“The shortage of skilled construction workers remains acute, according to the latest survey of 567 Alberta construction companies carried out by the Merit Contractors Association. One position remained unfilled for every 8.5 employees, a slight improvement from June 2006 when one in 7.6 trades positions went unfilled.“

“The total value of Alberta’s major construction projects at the end of 2006 soared to $158.2 billion, an eye-popping 28.5 per cent increase over the $123.1 billion at the end of 2005. Alberta Economic Development statistics count only projects valued over $1 million that are recently completed, under construction or proposed to start construction within the next few years. “



Canuck, what is the eastern half of Canada's economy like?

Elaine Meinel Supkis

Hey, I should move there! Except I am getting to old to climb scaffolding all day long.


Bearing in mind that all of Canada is buoyed by economic activity in the west…

When you speak of eastern Canada economic conditions you’re really talking about the province of Ontario. Ontario holds what is traditionally considered the essence of Canadian manufacturing and heavy industry production also Toronto is the financial activity center for the country. Western Canada due to energy abundance is tilting this weighting away with both development and large relocations of people to the west to take advantage of the dynamic western economy. That being said Ontario and Quebec hold the largest population percentages and therefore still have a lot of clout. Ontario is experiencing overall positive growth but that may not have been the case without substantial material orders generated by Western Canada offsetting losses in the auto industry.

Western Canada itself is absorbing considerable production of vehicles from Ontario. Particularly well liked are the largest of the 4 door trucks (customized of course) which are constantly seen plying the highways and idling in restaurant parking lots.

Now secondarily when you talk Eastern Canada you would be referring to Quebec. Quebec seems to be holding its own economically. It’s seeing considerably less economic spin-off from western activity. Montreal is known as a head office city in many ways this is generated by Canada’s dual language structure and federal laws regarding the application of these languages. Montreal is occasionally losing some of these head office’s to Ontario and the West but that has stemmed somewhat with the shocking jump in housing costs in Western Canada.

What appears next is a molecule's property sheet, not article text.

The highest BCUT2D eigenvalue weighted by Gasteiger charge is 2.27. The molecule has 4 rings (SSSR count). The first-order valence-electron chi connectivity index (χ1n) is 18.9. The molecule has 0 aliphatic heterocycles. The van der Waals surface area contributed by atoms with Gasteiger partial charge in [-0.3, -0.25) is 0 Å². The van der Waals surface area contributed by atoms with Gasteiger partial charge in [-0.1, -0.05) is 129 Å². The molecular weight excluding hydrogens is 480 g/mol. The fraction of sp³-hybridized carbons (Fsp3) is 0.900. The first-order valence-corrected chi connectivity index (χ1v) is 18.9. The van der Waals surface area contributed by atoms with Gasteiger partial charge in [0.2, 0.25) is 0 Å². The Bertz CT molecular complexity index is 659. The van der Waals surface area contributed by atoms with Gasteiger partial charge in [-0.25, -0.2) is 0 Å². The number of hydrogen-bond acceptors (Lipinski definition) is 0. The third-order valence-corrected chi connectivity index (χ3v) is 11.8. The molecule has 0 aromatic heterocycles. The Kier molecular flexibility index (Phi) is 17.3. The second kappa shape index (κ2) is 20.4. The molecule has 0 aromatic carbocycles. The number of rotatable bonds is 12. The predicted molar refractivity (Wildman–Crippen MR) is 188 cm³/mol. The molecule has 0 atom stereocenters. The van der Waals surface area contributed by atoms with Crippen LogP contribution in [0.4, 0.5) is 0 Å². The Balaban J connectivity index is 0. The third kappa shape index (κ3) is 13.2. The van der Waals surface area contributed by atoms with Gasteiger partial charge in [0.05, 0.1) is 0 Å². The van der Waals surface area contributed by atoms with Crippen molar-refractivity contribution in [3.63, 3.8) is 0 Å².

Quebec has been prepared from the orgination of the term “Carbon Credit” to take advantage of the western resource based economy with their “Montreal Climate Exchange”


This is seen in the west as another attempt at a blatant resource grab by eastern carpetbaggers. It’s not the first time it’s happened, see National Energy Program.


From a western perspective Quebec’s economic status is continuously suspect because it has been granted continual “have not” province status requiring all other productive regions of the country (Alberta, Ontario, occasionally British Columbia) to supplicate it with “transfer payments” which are essentially payoffs to provinces to act as the glue of confederation. In the case of Quebec to stave off separatist tendencies and in the case of Atlantic Canada to falsely invigorate their economy, provide uncommonly generous unemployment insurance terms and deflect the effects of the Federal Government mishandling the fishing industry… in total.

Here’s the main page from statistics Canada regarding economic activity.




Population 12,726,336
Labor 1.1% YOY
Unemployment 6.6%, 0.1% YOY
Participation 68%
Retail trade 12,294.9m, 5.9% YOY
Shipments -3.8% YOY



Population 7,676,097
Labor 2.3% YOY
Unemployment 6.9%, -1.2% YOY
Participation 65.6%
Retail trade 7,629.5m, 6% YOY
Shipments -1.2% YOY

Just for fun – Alberta


Population 3,435,511
Labor 5.3% YOY
Unemployment 3.3%, -0.3% YOY
Participation 74.1%
Retail trade 5,208,243m, 11.4% YOY (???- likely a typo 5,208.243-???)
Shipments 4.3% YOY

As of April 1, Canada's population was estimated at 32,852,800, up 75,500 from January 1, 2007. Only the four westernmost provinces had growth rates at or above the national average.